Still Life With Murder (Nell Sweeney Mystery Series #1) by P.B. Ryan - FREE
Boston, 1868: The dawn of the Gilded Age, an era of burgeoning commerce and invention, of unimaginable new fortunes and lavish excess—for some. Born into dismal poverty, young Nell Sweeney scratches by on her wits and little else until fortune blesses her with a position as nursery governess to the fabulously wealthy Hewitts. But she soon learns that ugly secrets lurk beneath the surface of their gold-plated world.
The Hewitts’ eldest son, William, a former Union Army battle surgeon and the black sheep of the family, was reported to have died three years before in a notorious Confederate prison camp. But one snowy February afternoon, his parents learn that he is, in fact, still alive—and in jail for having murdered a man while intoxicated on opium. Infuriated by his son’s deception and convinced of his guilt, August Hewitt forbids his wife from coming to Will’s aid, so she begs Nell to help exonerate him. Nell finds that she must delve into the kind of dark and treacherous underworld she thought she’d left far behind if she is to unearth the truth before the hangman’s noose tightens around William Hewitt’s throat.
The Stolen Crown: The Secret Marriage that Forever Changed the Fate of England by Susan Higginbotham - $2.99
On May Day, 1464, six-year-old Katherine Woodville, daughter of a duchess who has married a knight of modest means, awakes to find her gorgeous older sister, Elizabeth, in the midst of a secret marriage to King Edward IV. It changes everything-for Kate and for England.
Then King Edward dies unexpectedly. Richard III, Duke of Gloucester, is named protector of Edward and Elizabeth's two young princes, but Richard's own ambitions for the crown interfere with his duties...
Lancastrians against Yorkists: greed, power, murder, and war. As the story unfolds through the unique perspective of Kate Woodville, it soon becomes apparent that not everyone is wholly evil-or wholly good.
A Race to Splendor by Ciji Ware - $2.99
Early in 1906, the ground in San Francisco shook buildings and lives from their comfortable foundations.
Amidst rubble, corruption, and deceit, two women-young architects in a city and field ruled by men-find themselves racing the clock and each other during the rebuilding of competing hotels in the City by the Bay.
Based on meticulous research, A Race to Splendor tells the story of the audacious people of one of the world's great cities rebuilding and reinventing themselves after immense human tragedy. Filled with courage, passion, and conflict, Amelia Bradshaw's spirit will capture your imagination as she strives to redraft her life amidst the ruins with both help and hindrance from a wayward son of privilege who pulls her into worlds she'd never have known.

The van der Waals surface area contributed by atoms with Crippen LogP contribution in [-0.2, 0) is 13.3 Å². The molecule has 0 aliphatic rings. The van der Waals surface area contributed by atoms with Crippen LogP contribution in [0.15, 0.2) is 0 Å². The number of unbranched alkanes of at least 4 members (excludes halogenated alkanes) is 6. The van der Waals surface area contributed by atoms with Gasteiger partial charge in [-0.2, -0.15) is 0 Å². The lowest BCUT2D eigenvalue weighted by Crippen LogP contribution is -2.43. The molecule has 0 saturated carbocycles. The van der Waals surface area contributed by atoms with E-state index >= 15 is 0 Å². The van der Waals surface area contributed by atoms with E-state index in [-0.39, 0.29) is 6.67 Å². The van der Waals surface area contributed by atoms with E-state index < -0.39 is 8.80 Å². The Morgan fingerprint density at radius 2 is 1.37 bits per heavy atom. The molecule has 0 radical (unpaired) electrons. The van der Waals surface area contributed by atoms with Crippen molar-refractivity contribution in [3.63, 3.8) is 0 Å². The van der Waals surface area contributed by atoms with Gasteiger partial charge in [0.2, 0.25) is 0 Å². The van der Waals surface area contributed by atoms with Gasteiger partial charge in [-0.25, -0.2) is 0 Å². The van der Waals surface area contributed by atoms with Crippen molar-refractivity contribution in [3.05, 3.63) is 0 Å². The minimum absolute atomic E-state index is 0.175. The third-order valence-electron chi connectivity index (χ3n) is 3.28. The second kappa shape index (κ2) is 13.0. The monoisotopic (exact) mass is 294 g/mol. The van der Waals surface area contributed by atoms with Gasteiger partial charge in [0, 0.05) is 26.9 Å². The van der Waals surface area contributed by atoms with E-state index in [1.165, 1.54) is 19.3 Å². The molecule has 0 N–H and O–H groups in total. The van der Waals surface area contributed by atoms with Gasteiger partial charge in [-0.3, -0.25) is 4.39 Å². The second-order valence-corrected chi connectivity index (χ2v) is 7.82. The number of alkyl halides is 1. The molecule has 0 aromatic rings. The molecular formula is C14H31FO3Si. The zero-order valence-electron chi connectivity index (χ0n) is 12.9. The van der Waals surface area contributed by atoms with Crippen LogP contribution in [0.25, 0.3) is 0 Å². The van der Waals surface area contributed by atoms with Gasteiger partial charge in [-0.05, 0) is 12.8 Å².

Thomas Jefferson by R.B. Bernstein - $2.51
In Thomas Jefferson, Bernstein offers the definitive short biography of this revered American--the first concise life in six decades. Bernstein deftly synthesizes the massive scholarship on his subject into a swift, insightful, evenhanded account. Here are all of Jefferson's triumphs, contradictions, and failings, from his luxurious (and debt-burdened) life as a Virginia gentleman to his passionate belief in democracy, from his tortured defense of slavery to his relationship with Sally Hemings. Jefferson was indeed multifaceted--an architect, inventor, writer, diplomat, propagandist, planter, party leader--and Bernstein explores all these roles even as he illuminates Jefferson's central place in the American enlightenment, that "revolution of ideas" that did so much to create the nation we know today. Together with the less well-remembered points in Jefferson's thinking--the nature of the Union, his vision of who was entitled to citizenship, his dread of debt (both personal and national)--they form the heart of this lively biography.
In this marvel of compression and comprehension, we see Jefferson more clearly than in the massive studies of earlier generations. More important, we see, in Jefferson's visionary ideas, the birth of the nation's grand sense of purpose.
Becoming Queen Victoria: The Tragic Death of Princess Charlotte and the Unexpected Rise of Britain's Greatest Monarch by Kate Williams - $1.99
In her lauded biography England’s Mistress, Kate Williams painted a vivid and intimate portrait of Emma Hamilton, the lover of English national hero Lord Horatio Nelson. Now, with the same keen insight and gift for telling detail, Williams provides a gripping account of Queen Victoria’s rise to the throne and her early years in power—as well as the tragic, little-known story of the princess whose demise made it all possible.
Toward the end of the eighteenth century, monarchies across Europe found themselves in crisis. With mad King George III and his delinquent offspring tarnishing the realm, the English pinned their hopes on the only legitimate heir to the throne: the lovely and prudent Princess Charlotte, daughter of the Prince of Wales and granddaughter of the king. Sadly, those dreams faded when, at age twenty-one, she died after a complicated pregnancy and stillbirth. While a nation grieved, Charlotte’s power-hungry uncles plotted quickly to produce a new heir. Only the Duke of Kent proved successful in his endeavor, with the birth of a girl named Victoria.